News Opinion

Recognizing cultural diversity key to Cincinnati’s future

“Where did you go to high school?” Undoubtedly, if you have spent any length of time in Cincinnati someone has asked you this question. And if you grew up in the area, you have likely asked it of someone else. Some people may ask this question as a way to reminisce about simpler times. But more often than not, the question is a means of categorizing someone.

[This week Zachary Schunn submitted the following guest editorial to UrbanCincy. If you would like to share your thoughts or opinions on a given topic, please send them to – Randy.]

“Where did you go to high school?”

Undoubtedly, if you have spent any length of time in Cincinnati someone has asked you this question. And if you grew up in the area, you have likely asked it of someone else.

Some people may ask this question as a way to reminisce about simpler times. But more often than not, the question is a means of categorizing someone. Is this person from the more industrial west side, or the more developed east side? Is this person accustomed to urban or suburban living? Is he/she from a religious family? A wealthy family?

This means of categorization seems innocent enough. Using a simple question to help learn more about a person is a valuable tool. Additional questions can be asked to glean greater insights into how that person’s native neighborhood helped shape his/her personality and upbringing. However, this categorization by neighborhoods often results from and further perpetuates the stereotypes that exist with certain area neighborhoods. And, perhaps worst of all, it makes an outsider new to the area feel even more like an outsider when the follow-up to the above question is, “Oh, you’re not from Cincinnati, are you?”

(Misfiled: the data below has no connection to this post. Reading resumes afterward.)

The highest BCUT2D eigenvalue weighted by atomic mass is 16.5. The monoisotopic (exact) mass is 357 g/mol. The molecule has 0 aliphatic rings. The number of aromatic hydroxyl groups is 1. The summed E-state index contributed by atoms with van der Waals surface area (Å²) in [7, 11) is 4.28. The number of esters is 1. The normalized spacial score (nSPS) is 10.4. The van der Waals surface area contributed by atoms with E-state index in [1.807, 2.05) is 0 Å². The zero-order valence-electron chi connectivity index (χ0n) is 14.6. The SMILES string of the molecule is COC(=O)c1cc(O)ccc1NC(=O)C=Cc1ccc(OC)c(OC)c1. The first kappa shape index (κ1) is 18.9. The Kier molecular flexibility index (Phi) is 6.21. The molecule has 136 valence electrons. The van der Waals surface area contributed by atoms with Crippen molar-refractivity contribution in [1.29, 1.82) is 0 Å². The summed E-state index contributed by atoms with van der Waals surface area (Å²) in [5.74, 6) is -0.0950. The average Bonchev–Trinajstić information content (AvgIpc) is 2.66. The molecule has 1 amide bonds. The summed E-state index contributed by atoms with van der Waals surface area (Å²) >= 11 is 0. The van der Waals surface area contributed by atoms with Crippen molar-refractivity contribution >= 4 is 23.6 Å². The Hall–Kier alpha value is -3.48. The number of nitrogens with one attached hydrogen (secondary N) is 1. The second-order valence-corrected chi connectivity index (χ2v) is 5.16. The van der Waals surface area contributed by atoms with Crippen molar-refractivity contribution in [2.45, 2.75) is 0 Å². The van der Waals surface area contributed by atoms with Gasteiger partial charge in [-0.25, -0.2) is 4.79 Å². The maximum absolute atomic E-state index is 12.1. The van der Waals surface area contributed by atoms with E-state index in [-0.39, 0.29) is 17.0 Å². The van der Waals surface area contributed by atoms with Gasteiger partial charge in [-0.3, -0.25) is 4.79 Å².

Of course, in a larger sense there is nothing wrong with identifying area neighborhoods by the noticeable differences between physical layout, architecture, culture, and/or demographics. The problem that seems to occur all too often in Cincinnati, though, is that these identification techniques are used to spread negative stereotypes about places and their inhabitants. While residents of a neighborhood may feel a certain pride towards that location, commonly this pride brings them to the belief that they are better than anyone else from an “inferior” neighborhood.

Am I exaggerating? Think of some of the stereotypes you may have heard. West Chester residents are spoiled. Those from Mason, or Anderson Township, or some other suburb do not really value Cincinnati’s urban core. Hyde Park residents are rich snobs. Northsiders are either all homosexuals or all yuppies and drug addicts. Over-the-Rhine is only full of poor blacks and newly-borne “hipsters” ignorant of the area’s history. And I’m not even going to touch on what I’ve heard people say about Northern Kentuckians.

Let’s stop right there. I’ll admit: I did not grow up in Cincinnati, so I am somewhat less in-tune to the stereotypes. Even so, I have caught on quickly that residents like to pit themselves against one another.